Into the Wild, and adventure novels—which were more influential to me—move in a similar way: a person (usually a man) is dropped or ventures into a wilderness they are unprepared or underprepared for. Those books are a lot about what is uncontrollable about the wilderness, and what happens to a person as a result. I was interested in using this trope to write a very interior story, one so interior that one of the main characters is imaginary.
Do you think you could survive out in the wild like Denny? Have you ever had a similar experience or did you do any “field research” so to speak? I can definitely relate to “removing” oneself from modern life, particularly modern electronic life, having driven by myself to Key West sans any sort of phone or laptop, for a few weeks earlier this year.
You’re more adventurous than I am, in this regard. I adore what my phone can do. I write on it, for one. I use it as a notebook. I do fantasize about disconnection. It helps that my partner is not particularly into his phone or social media. I’m the digital addict in the family.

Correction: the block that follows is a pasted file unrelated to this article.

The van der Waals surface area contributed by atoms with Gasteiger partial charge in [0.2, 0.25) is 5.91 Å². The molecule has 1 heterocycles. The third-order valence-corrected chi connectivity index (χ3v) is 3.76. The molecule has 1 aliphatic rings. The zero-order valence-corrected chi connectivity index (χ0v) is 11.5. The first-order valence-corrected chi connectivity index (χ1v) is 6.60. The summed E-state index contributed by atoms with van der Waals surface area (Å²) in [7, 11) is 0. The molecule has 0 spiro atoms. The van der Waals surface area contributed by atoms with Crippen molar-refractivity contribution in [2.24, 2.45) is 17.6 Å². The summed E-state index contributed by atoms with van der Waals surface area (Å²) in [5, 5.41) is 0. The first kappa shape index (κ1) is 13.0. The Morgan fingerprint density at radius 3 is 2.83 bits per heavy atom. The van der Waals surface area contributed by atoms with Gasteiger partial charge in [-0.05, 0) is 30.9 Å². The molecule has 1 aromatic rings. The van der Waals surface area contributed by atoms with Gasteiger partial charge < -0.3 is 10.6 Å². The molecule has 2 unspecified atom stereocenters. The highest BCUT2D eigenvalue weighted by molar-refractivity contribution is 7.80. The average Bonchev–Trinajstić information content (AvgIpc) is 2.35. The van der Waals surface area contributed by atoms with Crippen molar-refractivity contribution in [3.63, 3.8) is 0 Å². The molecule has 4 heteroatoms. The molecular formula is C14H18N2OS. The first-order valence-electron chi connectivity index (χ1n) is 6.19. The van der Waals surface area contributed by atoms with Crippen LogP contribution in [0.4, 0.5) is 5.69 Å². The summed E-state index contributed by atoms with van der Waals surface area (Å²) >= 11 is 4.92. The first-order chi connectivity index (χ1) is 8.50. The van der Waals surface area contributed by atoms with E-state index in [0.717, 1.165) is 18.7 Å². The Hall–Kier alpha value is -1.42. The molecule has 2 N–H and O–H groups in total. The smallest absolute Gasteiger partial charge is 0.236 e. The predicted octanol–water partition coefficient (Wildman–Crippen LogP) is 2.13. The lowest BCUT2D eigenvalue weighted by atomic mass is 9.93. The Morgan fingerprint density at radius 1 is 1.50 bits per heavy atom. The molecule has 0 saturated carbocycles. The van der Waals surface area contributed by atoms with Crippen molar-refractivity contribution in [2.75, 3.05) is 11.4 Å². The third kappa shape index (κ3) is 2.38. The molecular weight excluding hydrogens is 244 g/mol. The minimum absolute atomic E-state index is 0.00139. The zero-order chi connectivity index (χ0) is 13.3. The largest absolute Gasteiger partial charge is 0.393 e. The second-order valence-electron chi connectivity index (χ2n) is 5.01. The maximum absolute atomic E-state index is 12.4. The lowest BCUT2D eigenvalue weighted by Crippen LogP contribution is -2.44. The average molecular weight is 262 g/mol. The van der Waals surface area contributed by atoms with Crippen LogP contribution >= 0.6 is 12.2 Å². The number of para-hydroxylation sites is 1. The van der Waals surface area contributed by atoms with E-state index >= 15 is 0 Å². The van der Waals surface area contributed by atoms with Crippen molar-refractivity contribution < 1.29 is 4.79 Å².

I do go on temporary escapes, as you know, to write—usually motels or cabins depending on the resources available and my inclination. I like camping but I don’t have a car or camping equipment so I don’t do it often. I do like to be in the woods, and I often put my body in the woods for this book, though never overnight. I think I could survive in the wild like Denny, but the way Denny survives is often through chance and risk aversion, and that’s probably not the most reasonable or exciting or ultimately safe way to go about things.